The Government is introducing legislation to give new powers to the Secretary of State for Health to control prices of unbranded medicines sold by companies that are in the voluntary Pharmaceutical Price Regulation Scheme (PPRS). It will also allow them to gather more cost data from companies in the supply chain supplying the NHS. The Medical Supplies (Costs) Bill is being scrutinised by MPs who have requested written evidence on its potential impact.

What does the Bill do?

The Bill closes a loophole that currently means the Government is unable to regulate the price of unbranded medicines supplied to the NHS by companies in the voluntary PPRS.

Currently, any medicine not covered by the scheme (e.g. an unbranded generic medicine) is exempt from price controls if it is produced by a manufacturer that is a member of the PPRS. The Bill will make it possible for the Secretary of State to control the prices of these medicines through repayments or reducing the price directly, as it can do for companies in the statutory system.

It also amends existing legislation so that all pricing control powers apply to medical supplies as well as medicines. Medial supplies are defined as “surgical, dental and optical materials and equipment.”

Finally, the legislation gives new powers to the Secretary of State to request data from any company involved in the supply chain of medicines being sold to the NHS. The Government says this is to inform reimbursement payments to pharmacies and GPs and to determine if the NHS is getting value for money.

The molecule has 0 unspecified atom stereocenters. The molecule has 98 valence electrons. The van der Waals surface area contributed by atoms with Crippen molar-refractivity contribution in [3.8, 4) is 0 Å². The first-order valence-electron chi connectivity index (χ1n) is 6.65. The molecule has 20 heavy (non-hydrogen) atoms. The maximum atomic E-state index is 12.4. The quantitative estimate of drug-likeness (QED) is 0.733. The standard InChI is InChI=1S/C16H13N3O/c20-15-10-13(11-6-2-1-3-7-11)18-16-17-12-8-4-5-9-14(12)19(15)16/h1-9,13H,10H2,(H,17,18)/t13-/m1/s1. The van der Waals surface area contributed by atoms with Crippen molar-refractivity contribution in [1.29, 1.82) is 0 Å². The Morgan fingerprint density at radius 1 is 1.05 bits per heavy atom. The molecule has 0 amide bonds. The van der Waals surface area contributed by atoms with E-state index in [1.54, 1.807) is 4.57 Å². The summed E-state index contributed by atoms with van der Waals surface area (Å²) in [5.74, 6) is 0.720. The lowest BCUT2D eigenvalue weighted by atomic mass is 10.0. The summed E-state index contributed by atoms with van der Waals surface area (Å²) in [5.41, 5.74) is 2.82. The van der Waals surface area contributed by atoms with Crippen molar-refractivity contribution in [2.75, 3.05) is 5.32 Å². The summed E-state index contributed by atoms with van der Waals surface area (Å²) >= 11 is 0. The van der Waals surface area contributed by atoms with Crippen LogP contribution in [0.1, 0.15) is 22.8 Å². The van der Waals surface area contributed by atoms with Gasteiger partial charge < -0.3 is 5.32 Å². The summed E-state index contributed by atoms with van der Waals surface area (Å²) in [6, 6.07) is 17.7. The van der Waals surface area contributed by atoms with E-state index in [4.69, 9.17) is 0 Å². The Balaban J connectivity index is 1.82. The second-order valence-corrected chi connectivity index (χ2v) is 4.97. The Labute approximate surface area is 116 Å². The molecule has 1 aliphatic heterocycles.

The BIA understands that the data collection requirements are not intended to apply to companies involved in the R&D of medicines but will seek more concrete assurances. The precise details of what data and what type of companies this will apply to will be set out in secondary legislation Regulations once the bill is passed by Parliament. The BIA is representing our members at meetings to discuss the Bill at the Department of Health and will be monitoring its passage through Parliament.

Why was this Bill introduced?

The Times reported in June 2016 that certain pharmaceutical companies were buying the production rights of medicines that were out of patent and producing and marketing them as unbranded generics. As they were the sole supplier, these companies were able to substantially increase prices, apparently by over 1000% in some cases. This was reported as costing the NHS an extra £262 million a year. The Bill is intended to prevent this from happening in the future. The Competition and Markets Authority has also launched an investigation.

What next?


The Bill had its first debate by MPs (2nd reading) on 24 October and was broadly supported by Labour and other parties. It will now be scrutinised in detail by a committee of MPs, who are requesting written evidence from the public and business. See the Parliament website for details on how to submit. You can also contact Martin at the BIA with your evidence to inform the BIA’s position.

The Bill is expected to receive Royal Assent in spring/summer 2017 subject to Parliamentary business. The Regulations will then also need to be produced, consulted on and Parliament given opportunity to object to them. It is therefore expected that changes will not be introduced until the 2017/18 financial year.

For more information you can read the Department of Health’s factsheet or a briefing produced by the House of Commons Library.